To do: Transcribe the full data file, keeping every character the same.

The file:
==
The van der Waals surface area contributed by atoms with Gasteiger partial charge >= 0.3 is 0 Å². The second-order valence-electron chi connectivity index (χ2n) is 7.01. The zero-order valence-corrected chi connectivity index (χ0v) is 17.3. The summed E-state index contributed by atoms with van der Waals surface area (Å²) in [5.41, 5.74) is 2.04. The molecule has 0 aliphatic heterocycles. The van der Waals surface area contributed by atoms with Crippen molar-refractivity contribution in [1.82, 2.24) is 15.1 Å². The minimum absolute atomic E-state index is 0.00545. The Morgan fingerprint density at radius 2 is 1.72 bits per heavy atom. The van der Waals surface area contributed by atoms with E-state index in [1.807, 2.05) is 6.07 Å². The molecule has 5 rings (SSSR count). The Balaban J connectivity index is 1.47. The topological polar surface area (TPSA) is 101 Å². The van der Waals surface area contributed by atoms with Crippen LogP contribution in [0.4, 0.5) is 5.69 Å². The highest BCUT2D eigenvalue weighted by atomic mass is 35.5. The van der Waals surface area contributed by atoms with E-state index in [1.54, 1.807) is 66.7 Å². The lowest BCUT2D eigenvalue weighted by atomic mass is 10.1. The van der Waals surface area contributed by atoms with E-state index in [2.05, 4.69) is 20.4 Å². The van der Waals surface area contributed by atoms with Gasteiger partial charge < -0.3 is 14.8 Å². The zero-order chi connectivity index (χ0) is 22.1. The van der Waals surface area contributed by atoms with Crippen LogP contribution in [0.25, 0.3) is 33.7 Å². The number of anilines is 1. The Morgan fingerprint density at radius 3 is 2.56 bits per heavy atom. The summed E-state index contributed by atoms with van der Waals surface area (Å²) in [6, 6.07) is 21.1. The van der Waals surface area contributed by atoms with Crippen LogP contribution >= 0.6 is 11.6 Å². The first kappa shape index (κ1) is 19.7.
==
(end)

The van der Waals surface area contributed by atoms with Gasteiger partial charge >= 0.3 is 0 Å². The second-order valence-electron chi connectivity index (χ2n) is 7.01. The zero-order valence-corrected chi connectivity index (χ0v) is 17.3. The summed E-state index contributed by atoms with van der Waals surface area (Å²) in [5.41, 5.74) is 2.04. The molecule has 0 aliphatic heterocycles. The van der Waals surface area contributed by atoms with Crippen molar-refractivity contribution in [1.82, 2.24) is 15.1 Å². The minimum absolute atomic E-state index is 0.00545. The Morgan fingerprint density at radius 2 is 1.72 bits per heavy atom. The van der Waals surface area contributed by atoms with E-state index in [1.807, 2.05) is 6.07 Å². The molecule has 5 rings (SSSR count). The Balaban J connectivity index is 1.47. The topological polar surface area (TPSA) is 101 Å². The van der Waals surface area contributed by atoms with Crippen LogP contribution in [0.4, 0.5) is 5.69 Å². The highest BCUT2D eigenvalue weighted by atomic mass is 35.5. The van der Waals surface area contributed by atoms with E-state index in [1.54, 1.807) is 66.7 Å². The lowest BCUT2D eigenvalue weighted by atomic mass is 10.1. The van der Waals surface area contributed by atoms with E-state index in [2.05, 4.69) is 20.4 Å². The van der Waals surface area contributed by atoms with Gasteiger partial charge < -0.3 is 14.8 Å². The zero-order chi connectivity index (χ0) is 22.1. The van der Waals surface area contributed by atoms with Crippen LogP contribution in [0.25, 0.3) is 33.7 Å². The number of anilines is 1. The Morgan fingerprint density at radius 3 is 2.56 bits per heavy atom. The summed E-state index contributed by atoms with van der Waals surface area (Å²) in [6, 6.07) is 21.1. The van der Waals surface area contributed by atoms with Crippen LogP contribution >= 0.6 is 11.6 Å². The first kappa shape index (κ1) is 19.7.